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251 to 260 out of 319

Women Leaders in Kenya: A Legacy for the Future
In 1997, Ralph Upson Stone ’80 had completed research on his doctoral dissertation, “Women Leaders in Kenya,” when he was brutally murdered by a still unknown assailant in his home in Washington, DC, at the age of 38. Determined that his years of labor would not be lost, his mother, Anne Upson Stone, put the finishing touches on Ralph’s research and concluded the writing of his dissertation. In 1998, at age 68, she successfully defended it before his professors at George Washington University. That summer, Ralph’s Ed.D. degree was posthumously awarded, with his mother and father, Frederick L. Stone, Jr. ’51, on hand to receive it. In June, 2001, the Centre for Development and Population Activities, of which Ralph was the highly respected and admired director of training, published the fruits of his and his mother’s labors as a book: Women Leaders in Kenya: A Legacy for the Future. Proceeds from its sale will go to the Ralph U. Stone Memorial Fund, which provides scholarships for leaders around the world to attend seminars at CEDPA, a nonprofit international development organization headquartered in Washington and aimed at empowering women at all levels of society. More ...
Laughing Out Loud: Writing the Comedy-Centered Screenplay
Whoever wrote "Make 'em laugh!" knew that it's easier said than done. But people love to laugh, and good comedy will always sell. With the help of this complete and entertaining guide, writers and would-be writers for film and television can look forward to writing comedy that goes far beyond stereotypic jokes and characters. In Laughing Out Loud, award-winning screenwriter and author Andrew Horton blends history, theory, and analysis of comedy with invaluable advice. More ...
Zinc Fingers: Poems A to Z
In Peter Meinke's eleventh collection, he writes poems of humor and sadness. His poems speak truth with the self-assurance of a man willing to laugh at himself and, by extension, he invites us to laugh at ourselves as well. More ...
Along Great Western Road: An Illustrated History of Glasgow’s West End
This book tells the fascinating story of the famed West End of Glasgow, Scotland’s grandest Victorian suburb. Lavishly illustrated with more than 300 historic photographs (many never before published), Along Great Western Road charts the architectural and social development of the West End from earliest times to the present, celebrating the area's picturesque townscape, illustrious residents and famous institutions. More ...
Writing Indians: Literacy, Christianity, and Native Community in Early America
A study of cultural encounter, this book takes a fresh look at the much ignored and often misunderstood experience of Christian Indians in early America. Focusing on New England missionary settlements from the mid-seventeenth to the early nineteenth centuries, Hilary E. Wyss examines the ways in which Native American converts to Christianity developed their own distinct identity within the context of a colonial culture. More ...
Marbury vs. Madison: The Origins and Legacy of Judicial Review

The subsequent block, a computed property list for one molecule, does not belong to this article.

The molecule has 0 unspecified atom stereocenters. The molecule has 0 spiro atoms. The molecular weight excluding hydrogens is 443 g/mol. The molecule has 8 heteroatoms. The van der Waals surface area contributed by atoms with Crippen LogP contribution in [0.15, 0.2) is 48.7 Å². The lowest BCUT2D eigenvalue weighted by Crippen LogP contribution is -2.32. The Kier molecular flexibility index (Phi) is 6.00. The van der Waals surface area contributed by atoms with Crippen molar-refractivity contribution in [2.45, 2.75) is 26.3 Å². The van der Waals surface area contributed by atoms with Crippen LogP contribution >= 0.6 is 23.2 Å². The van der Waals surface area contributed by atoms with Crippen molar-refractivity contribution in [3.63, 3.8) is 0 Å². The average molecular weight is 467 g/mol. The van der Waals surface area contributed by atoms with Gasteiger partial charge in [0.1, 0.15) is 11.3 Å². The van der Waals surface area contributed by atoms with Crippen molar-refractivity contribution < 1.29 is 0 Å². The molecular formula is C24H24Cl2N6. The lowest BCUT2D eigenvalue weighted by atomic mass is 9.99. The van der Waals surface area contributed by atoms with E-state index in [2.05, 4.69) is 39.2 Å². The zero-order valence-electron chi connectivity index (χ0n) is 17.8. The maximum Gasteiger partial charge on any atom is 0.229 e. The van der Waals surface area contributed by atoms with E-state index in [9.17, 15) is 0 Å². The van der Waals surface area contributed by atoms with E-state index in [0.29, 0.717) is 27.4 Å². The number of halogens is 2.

We take for granted today the tremendous power of the Supreme Court to interpret our laws and overrule any found in conflict with the Constitution. Yet our nation was a quarter-century old before that power of "judicial review" was fully articulated by the Court itself in Marbury v. Madison (1803). William Nelson's concise study of that landmark case provides an insightful and readable guide for students and general readers alike. More ...
Dancing on the Stones: Selected Essays
If you've read any of John Nichols's novels or books of nonfiction, you've met a lively, funny, and very impassioned man. This new collection of essays gives you the opportunity to know him even more intimately. Taoseño, fisherman, father, author, spokesman for all underdogs, Nichols has gathered writings that span more than thirty years and range from idyllic reflections on nature to unmerciful satires on impending Armageddon. We see the author as a young man on the trip to Central America that gave him a social conscience that wouldn't quit; as a hunter, hiker, and naturalist on rivers and in mountains increasingly threatened by development; and as a novelist watching in embarrassed disbelief as his book The Milagro Beanfield War is made into a movie that succeeds in spite of Hollywood's best efforts to garble the outcome. The vitality that made Nichols a standout prep-school mischief maker and college hockey player lends irresistible high spirits even to essays about departed friends and mortal illness--subjects that are treated with compassion, bawdy irreverence, thoughtful philosophizing, and the author's intense love of life. More ...
Protocols for Infectious Diseases in Obstetrics and Gynecology
Philip B. Mead '62, President of the Hamilton College Alumni Association of Vermont and 2001 Hamilton College Key Award recipient has edited Protocols for Infectious Diseases in Obstetrics and Gynecology (Malden, MA: Blackwell, 2000). The second edition of a now standard medical reference work, revised and updated to include critical new information. Dr. Mead is a professor at the University of Vermont College of Medicine and chairs its department of obstetrics and gynecology. More ...
Tower: Faith, Vertigo, and Amateur Construction
There are hundreds, if not thousands, of tiny towers to appreciate . . . All are mere pebbles on the earth's surface. It is the tall imagination that counts, in this book at least. More ...
Murder: On the Junior Year in France
Murder on the Junior Year in France is set against the backdrop of the French student revolt of 1968. -Writers Club Press More ...
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